The movement patterns of people and the patterns of spontaneous growth of plants show a remarkable resemblance. For both, their expansion and flow are subjected to urban space and planning, with the architecture acting like a vessel for people and plants to move through.
Noëlle Mulder has studied spontaneous urban vegetation by researching Gilles Clément and the New Perennial Movement, and applied their principles of design to urban landscapes. Her work brings out the contrast between the planned and the spontaneous, between structure and chaos. In front of The Gerrit Rietveld Academy, Noëlle has created a circle of wild flowers seeded in the splits between the pavement tiles and in the same grid-like pattern where there are no tiles. The grid performs a framework to expose how the public responds to the flowers as they emerge, and, in turn, how this response influences the vegetation, thus creating an interplay between movement and growth. Contrasts become visible, and people’s flow becomes apparent in a vulnerable grid of wild flowers.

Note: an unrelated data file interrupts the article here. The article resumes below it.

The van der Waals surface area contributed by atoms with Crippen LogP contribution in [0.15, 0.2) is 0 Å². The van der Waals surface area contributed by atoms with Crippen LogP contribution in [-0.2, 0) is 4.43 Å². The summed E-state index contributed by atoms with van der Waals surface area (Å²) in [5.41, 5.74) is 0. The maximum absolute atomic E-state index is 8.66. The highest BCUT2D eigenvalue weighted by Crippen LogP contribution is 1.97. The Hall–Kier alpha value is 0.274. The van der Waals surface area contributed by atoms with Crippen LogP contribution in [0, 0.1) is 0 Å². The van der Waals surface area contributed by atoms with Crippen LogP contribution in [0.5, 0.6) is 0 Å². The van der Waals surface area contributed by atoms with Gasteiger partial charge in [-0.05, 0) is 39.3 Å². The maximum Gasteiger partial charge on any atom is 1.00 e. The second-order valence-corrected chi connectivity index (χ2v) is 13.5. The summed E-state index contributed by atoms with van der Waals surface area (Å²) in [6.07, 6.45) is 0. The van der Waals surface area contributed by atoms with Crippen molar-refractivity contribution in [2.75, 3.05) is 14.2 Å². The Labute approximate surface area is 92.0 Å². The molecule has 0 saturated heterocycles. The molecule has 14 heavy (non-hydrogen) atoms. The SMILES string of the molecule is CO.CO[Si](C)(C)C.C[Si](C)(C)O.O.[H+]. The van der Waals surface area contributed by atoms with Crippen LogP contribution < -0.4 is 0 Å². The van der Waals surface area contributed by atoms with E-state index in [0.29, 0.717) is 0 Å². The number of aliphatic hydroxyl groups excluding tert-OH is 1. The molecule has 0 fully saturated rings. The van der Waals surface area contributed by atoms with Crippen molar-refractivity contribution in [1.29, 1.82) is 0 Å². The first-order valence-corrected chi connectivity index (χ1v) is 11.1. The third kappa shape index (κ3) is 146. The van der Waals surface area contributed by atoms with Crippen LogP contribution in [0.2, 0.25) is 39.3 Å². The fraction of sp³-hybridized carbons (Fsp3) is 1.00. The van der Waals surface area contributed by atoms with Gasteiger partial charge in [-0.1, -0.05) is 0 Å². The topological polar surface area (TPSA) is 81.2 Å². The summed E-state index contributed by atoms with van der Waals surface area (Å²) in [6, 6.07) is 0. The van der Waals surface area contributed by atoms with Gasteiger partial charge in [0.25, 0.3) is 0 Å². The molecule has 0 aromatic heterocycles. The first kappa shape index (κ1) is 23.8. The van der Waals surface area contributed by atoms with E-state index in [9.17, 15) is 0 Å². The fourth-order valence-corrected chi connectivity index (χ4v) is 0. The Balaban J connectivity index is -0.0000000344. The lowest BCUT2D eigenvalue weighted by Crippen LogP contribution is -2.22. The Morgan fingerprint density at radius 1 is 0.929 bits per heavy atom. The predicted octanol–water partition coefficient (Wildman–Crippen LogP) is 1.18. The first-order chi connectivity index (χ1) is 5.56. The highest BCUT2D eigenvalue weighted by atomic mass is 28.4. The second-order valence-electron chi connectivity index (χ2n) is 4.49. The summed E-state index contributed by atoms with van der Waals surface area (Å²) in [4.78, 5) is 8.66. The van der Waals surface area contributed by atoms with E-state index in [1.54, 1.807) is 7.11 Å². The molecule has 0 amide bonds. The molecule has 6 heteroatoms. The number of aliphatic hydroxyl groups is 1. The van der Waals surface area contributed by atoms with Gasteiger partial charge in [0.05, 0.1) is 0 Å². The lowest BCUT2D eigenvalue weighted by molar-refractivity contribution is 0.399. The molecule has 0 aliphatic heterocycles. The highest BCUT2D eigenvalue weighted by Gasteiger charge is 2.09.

As the seeding and gardening for this project progressed, assistance came from many unexpected sources – neighbours, bypassers, those who became interested through word of mouth – turning the effort into a social project that made people aware of the process of growth and of their own involvement. Filmed from above, the process of creation over a 3-week-period is exhibited. The accompanying conceptual drawings reflect Noëlle’s research of movements and growth, and visualize how public space can be softened and ‘fertilized’ through this combination of seeding and plotting people’s traces. A unique choreography of urban space is set and continues beyond this point.